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U.S. Department of Education: Promoting Educational Excellence for all Americans

Special education teachers teaching to alternate achievement standards

Section 9101 of the ESEA requires that teachers of a core academic subject have full State teacher certification, hold at least a bachelor's degree, and be able to demonstrate knowledge of the subject matter they teach. Elementary- level teachers may demonstrate subject matter expertise by passing a rigorous State test of their subject knowledge and teaching skills in reading, writing, mathematics, and other areas of the basic elementary school curriculum, but middle or secondary school teachers must demonstrate a high level of competence in each of the academic subjects that they teach.

Section 300.18(c) permits special education teachers who teach core academic subjects exclusively to children who are assessed against the alternate achievement standards, established under 34 CFR 200.1(d), to fulfill the highly qualified teacher requirements in section 9101(23)(B) or (C) of the ESEA as applied to an elementary school teacher, or, in the case of instruction above the elementary level, to meet the requirements in section 9101(23)(B) or (C) for an elementary school teacher and have subject matter knowledge appropriate to the level of instruction being provided, as determined by the State, needed to effectively teach to those standards.

The cost of demonstrating subject area competence depends on the number of special education teachers who teach core academic subjects exclusively to children assessed against alternate achievement standards, the number of these teachers who already would be considered highly qualified under section 9101(23) of the ESEA and the number who would not, and the cost of helping special education teachers who are not highly qualified meet the highly qualified teacher requirements for teaching core academic subjects at the middle and high school levels (or replacing them with highly qualified teachers). The final regulations will generate savings for public agencies to the extent that the cost of helping teachers demonstrate subject area competence at the elementary level and obtain the knowledge appropriate to the level of instruction needed to teach to alternate achievement standards is lower than the cost of demonstrating subject matter competence at the level (middle or high school) at which they are teaching.

Under 34 CFR 200.1(d), States are permitted to assess up to one percent of students against alternate achievement standards. Based on estimated 2005-2006 school enrollment data compiled by the National Center for Education Statistics (NCES), States could assess up to 257,650 students in the middle and secondary levels (grades 6-12) against alternate achievement standards. Based on a typical ratio of one teacher for every six students for instruction based on alternate achievement standards, as many as 43,000 special education teachers would be eligible to demonstrate that they fulfill the requirements for highly qualified teachers in section 9101 of the ESEA by demonstrating subject matter knowledge appropriate to the level of instruction being provided instead of the student's grade level. The number of affected teachers would depend on the extent to which these special education teachers are teaching exclusively children assessed against alternate achievement standards.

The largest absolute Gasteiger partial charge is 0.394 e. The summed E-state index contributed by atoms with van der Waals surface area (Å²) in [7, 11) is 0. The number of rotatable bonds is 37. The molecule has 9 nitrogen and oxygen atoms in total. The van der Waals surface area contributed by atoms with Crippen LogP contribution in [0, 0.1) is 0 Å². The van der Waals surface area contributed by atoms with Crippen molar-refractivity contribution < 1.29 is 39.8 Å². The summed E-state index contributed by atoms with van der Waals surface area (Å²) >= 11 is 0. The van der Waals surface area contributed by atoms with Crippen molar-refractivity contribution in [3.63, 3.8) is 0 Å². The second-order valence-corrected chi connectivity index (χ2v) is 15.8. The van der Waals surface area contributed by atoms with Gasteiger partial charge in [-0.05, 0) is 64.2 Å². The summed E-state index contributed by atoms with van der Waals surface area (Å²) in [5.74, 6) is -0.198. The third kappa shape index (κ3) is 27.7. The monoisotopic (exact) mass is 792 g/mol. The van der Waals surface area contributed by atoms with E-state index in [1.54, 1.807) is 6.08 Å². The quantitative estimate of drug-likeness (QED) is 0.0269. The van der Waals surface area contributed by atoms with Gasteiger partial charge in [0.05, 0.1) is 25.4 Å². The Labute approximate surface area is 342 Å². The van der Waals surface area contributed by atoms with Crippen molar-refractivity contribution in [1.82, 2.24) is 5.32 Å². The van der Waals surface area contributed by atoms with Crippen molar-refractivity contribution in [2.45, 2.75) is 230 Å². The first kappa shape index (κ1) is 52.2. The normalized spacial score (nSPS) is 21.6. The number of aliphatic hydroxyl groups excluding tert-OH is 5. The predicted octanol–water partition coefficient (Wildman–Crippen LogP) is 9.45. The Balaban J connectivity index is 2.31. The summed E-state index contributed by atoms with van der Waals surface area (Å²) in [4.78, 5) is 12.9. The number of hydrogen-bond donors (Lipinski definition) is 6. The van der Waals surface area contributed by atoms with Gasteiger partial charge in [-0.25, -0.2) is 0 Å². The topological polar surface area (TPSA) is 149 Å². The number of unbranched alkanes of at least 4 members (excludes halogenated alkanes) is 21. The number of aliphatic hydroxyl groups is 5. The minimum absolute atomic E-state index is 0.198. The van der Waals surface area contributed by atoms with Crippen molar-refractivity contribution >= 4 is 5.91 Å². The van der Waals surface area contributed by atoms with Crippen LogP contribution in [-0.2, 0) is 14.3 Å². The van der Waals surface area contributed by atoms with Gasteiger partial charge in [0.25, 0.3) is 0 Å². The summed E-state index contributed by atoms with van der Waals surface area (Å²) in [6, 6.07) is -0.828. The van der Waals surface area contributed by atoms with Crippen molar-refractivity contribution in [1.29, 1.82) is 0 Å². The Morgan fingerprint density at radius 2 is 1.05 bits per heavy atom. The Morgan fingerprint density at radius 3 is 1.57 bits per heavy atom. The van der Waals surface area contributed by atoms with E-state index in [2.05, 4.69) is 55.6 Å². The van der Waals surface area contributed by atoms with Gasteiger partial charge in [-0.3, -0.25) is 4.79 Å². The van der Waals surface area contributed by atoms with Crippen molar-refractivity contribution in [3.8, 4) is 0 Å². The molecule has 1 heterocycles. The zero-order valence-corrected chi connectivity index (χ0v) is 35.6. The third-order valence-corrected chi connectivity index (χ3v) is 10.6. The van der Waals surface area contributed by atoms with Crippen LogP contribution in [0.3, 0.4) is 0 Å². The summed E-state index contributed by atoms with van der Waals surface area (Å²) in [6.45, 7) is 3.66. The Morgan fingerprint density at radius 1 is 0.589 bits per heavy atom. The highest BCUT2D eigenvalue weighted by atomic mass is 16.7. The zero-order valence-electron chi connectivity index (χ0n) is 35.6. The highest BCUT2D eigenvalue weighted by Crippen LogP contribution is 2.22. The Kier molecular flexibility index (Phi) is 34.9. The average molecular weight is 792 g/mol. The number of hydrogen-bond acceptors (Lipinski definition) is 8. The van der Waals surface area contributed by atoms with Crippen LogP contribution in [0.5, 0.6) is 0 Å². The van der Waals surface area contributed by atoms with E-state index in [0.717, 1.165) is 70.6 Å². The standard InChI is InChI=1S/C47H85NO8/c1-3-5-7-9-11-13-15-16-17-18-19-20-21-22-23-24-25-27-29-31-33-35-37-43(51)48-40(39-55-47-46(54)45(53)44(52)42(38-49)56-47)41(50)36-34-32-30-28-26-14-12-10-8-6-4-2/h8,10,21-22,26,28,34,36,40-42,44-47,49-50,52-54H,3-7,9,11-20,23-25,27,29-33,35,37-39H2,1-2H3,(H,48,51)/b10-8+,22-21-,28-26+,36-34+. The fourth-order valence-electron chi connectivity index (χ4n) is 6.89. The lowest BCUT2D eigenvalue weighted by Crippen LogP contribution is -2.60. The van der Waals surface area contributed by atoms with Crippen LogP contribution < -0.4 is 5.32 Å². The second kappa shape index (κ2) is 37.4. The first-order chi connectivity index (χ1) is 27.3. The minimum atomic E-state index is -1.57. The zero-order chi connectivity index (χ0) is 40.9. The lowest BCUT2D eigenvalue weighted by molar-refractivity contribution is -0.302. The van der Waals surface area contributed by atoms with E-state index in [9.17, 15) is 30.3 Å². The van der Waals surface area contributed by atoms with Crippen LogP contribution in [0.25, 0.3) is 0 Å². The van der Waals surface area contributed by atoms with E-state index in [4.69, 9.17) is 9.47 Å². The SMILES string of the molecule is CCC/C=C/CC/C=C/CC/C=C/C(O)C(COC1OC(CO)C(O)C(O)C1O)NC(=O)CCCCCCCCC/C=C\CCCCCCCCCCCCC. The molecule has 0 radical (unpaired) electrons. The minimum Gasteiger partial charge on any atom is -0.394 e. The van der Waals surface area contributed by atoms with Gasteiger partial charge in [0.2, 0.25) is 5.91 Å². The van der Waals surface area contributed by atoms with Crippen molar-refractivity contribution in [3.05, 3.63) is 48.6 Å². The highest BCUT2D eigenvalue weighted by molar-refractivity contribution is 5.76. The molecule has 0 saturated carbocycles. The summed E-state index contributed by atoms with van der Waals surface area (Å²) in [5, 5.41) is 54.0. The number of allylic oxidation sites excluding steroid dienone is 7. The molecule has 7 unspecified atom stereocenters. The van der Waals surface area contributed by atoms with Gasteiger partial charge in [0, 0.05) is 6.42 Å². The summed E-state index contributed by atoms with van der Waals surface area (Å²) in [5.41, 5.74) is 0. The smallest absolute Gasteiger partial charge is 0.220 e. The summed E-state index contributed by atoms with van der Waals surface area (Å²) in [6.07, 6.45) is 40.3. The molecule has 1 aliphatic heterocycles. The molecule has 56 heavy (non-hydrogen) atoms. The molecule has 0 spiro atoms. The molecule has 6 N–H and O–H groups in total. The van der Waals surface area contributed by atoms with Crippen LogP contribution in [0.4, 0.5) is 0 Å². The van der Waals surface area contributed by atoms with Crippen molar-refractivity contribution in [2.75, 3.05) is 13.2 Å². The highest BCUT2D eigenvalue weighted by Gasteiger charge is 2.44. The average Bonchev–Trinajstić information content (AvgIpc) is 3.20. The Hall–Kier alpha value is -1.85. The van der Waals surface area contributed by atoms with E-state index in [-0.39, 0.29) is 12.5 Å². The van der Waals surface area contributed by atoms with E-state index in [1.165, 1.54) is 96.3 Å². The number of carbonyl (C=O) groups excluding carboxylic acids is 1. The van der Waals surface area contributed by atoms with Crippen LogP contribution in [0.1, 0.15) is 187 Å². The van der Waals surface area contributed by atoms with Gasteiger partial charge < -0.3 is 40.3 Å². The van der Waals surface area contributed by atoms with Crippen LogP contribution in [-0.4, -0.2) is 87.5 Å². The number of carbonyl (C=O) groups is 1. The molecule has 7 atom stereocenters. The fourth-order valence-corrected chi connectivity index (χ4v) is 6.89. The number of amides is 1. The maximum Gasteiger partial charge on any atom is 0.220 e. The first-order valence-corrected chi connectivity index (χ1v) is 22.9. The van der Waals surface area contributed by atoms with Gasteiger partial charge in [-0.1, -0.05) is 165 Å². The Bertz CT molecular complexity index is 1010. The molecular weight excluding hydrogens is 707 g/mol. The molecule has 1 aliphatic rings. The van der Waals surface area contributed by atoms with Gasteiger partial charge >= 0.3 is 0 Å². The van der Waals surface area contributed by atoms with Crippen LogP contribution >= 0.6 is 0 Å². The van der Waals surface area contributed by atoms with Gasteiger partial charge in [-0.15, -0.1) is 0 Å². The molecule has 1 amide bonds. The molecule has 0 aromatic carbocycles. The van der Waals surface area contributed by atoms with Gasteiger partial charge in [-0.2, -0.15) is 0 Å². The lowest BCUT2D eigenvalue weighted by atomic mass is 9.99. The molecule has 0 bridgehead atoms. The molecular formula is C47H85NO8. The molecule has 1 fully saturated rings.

Although it is difficult to estimate the savings from these final regulations, the Secretary expects some savings to be produced because affected special education teachers are not required to demonstrate the same level of content knowledge as other middle and high school teachers of core academic subjects, thereby reducing the amount of additional coursework or professional development that is needed to meet State standards. The savings depend on the gap between what State standards require in terms of content knowledge for middle and high school teachers in various academic areas and what the affected teachers are able to demonstrate in the academic subjects they are teaching. Any savings will be offset in part by the cost of developing a means for the affected teachers to demonstrate subject matter knowledge appropriate to the level of instruction being provided. However, this cost is not expected to be significant. On balance, the Secretary concludes that the final regulations could produce significant savings without adversely affecting the quality of instruction provided to children assessed against alternate achievement standards.